Sidekick Bat Spreads His Wings in 'Bartok'

TIMES STAFF WRITER

Audiences went batty over the impish Bartok in Fox's 1997 animated musical "Anastasia."

In fact, the white, wisecracking, diminutive bat was such a favorite of children and adults that he is now starring in his own movie, "Bartok the Magnificent," which made its video and DVD debut on Tuesday (Fox, $20 for video; $30 for DVD).

"Once we thought about a lot of ideas, our favorite idea was the one you see," says Chris Meledandri, president of 20th Century Fox Animation. "We watched so many audiences watch the movie, it was clear that there was this great affinity for Bartok."

Hank Azaria reprises his role as the voice of Bartok, who is sent on a quest to save the young Prince Ivan, whose kidnapping has left the Russian throne in trouble. Kelsey Grammer is the voice of his sidekick, Zozi the Bear; Andrea Martin is Baba Yaga, the witch of Russian lore who ends up actually being a sweetie; Catherine O'Hara is the voice of Ludmilla, Prince Ivan's conniving regent; and Jennifer Tilly supplies the giggles as the optimistic pink creature, Piloff.

Don Bluth and Gary Goldman, the directors and producers of "Anastasia," repeat those duties with this movie; composers Lynn Ahrens and Stephen Flaherty, who penned the Oscar-nominated score of "Anastasia," wrote five new ditties for "Bartok." Flaherty also composed the underscore.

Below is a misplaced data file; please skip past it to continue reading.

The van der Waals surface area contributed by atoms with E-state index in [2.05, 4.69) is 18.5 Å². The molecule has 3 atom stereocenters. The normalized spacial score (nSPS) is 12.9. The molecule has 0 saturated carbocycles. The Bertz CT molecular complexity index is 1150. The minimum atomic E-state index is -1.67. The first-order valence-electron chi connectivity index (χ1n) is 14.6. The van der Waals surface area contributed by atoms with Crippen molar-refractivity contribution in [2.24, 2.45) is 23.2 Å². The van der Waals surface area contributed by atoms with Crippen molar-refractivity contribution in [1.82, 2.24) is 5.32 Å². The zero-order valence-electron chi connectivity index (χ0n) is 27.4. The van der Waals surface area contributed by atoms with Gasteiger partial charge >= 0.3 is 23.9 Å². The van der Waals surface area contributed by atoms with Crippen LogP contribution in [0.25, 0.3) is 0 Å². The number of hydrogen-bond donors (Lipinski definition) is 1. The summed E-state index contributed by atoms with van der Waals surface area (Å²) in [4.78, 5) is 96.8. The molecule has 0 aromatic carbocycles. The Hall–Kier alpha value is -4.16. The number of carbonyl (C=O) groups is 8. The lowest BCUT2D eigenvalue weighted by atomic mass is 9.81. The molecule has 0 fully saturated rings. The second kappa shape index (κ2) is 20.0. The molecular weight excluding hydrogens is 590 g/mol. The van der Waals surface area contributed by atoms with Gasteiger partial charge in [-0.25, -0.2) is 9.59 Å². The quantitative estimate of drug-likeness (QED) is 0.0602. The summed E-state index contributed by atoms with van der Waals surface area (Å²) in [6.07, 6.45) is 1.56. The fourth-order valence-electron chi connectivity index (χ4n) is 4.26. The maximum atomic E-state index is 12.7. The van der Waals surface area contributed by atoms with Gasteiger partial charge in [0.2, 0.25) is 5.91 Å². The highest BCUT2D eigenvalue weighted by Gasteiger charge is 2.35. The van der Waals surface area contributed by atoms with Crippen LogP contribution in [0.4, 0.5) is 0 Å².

"The movie came together very quickly," Meledandri says. "Hank wanted to be involved, more than just the voice. He wanted to be involved in coming up with the story and really shaping the film creatively. I have never seen a movie grow organically more quickly. The movie sort of pulled us along behind it. Then we got the enthusiastic response from Don Bluth and Gary Goldman that they wanted to make the movie themselves, and then Lynn and Stephen wanted to be a part of it in such a critical way."

Unlike most made-for-video animated films, "Bartok" is surprisingly rich visually. "We believe that the movie we have made is absolutely of theatrical quality," Meledandri says.

"Yet we thought the best way to present the film to an audience was through video. There is certainly a history of audiences responding to an original video release that is a theatrical movie. But we certainly thought about releasing it theatrically because we think it is such a strong film.

"The budget was lower than the theatrical budget for 'Anastasia,' " he says. "But Don and Gary really used a lot of their filmmaking skill to make sure that there was a production value in this film that audiences would feel was absolutely up to the standard they had set on 'Anastasia.' "

"Anastasia" was a big hit on video, selling 8 million units.

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